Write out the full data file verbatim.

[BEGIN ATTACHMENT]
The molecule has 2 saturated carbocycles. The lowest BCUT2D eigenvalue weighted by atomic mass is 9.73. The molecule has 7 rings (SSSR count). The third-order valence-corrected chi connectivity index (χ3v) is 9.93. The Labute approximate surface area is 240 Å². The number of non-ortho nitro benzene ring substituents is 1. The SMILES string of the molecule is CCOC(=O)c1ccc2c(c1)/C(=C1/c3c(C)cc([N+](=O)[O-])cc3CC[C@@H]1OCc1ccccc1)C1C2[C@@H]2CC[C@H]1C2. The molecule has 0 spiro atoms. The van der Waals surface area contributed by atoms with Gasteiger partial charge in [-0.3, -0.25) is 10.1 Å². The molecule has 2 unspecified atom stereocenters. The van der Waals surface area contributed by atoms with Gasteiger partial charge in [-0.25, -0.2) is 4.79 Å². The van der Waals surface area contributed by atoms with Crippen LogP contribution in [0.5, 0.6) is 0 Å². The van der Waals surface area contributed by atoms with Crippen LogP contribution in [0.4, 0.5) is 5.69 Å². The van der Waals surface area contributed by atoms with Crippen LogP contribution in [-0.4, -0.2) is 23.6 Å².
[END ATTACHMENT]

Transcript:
The molecule has 2 saturated carbocycles. The lowest BCUT2D eigenvalue weighted by atomic mass is 9.73. The molecule has 7 rings (SSSR count). The third-order valence-corrected chi connectivity index (χ3v) is 9.93. The Labute approximate surface area is 240 Å². The number of non-ortho nitro benzene ring substituents is 1. The SMILES string of the molecule is CCOC(=O)c1ccc2c(c1)/C(=C1/c3c(C)cc([N+](=O)[O-])cc3CC[C@@H]1OCc1ccccc1)C1C2[C@@H]2CC[C@H]1C2. The molecule has 0 spiro atoms. The van der Waals surface area contributed by atoms with Gasteiger partial charge in [-0.3, -0.25) is 10.1 Å². The molecule has 2 unspecified atom stereocenters. The van der Waals surface area contributed by atoms with Gasteiger partial charge in [-0.25, -0.2) is 4.79 Å². The van der Waals surface area contributed by atoms with Crippen LogP contribution in [0.5, 0.6) is 0 Å². The van der Waals surface area contributed by atoms with Crippen LogP contribution in [0.4, 0.5) is 5.69 Å². The van der Waals surface area contributed by atoms with Crippen LogP contribution in [-0.4, -0.2) is 23.6 Å².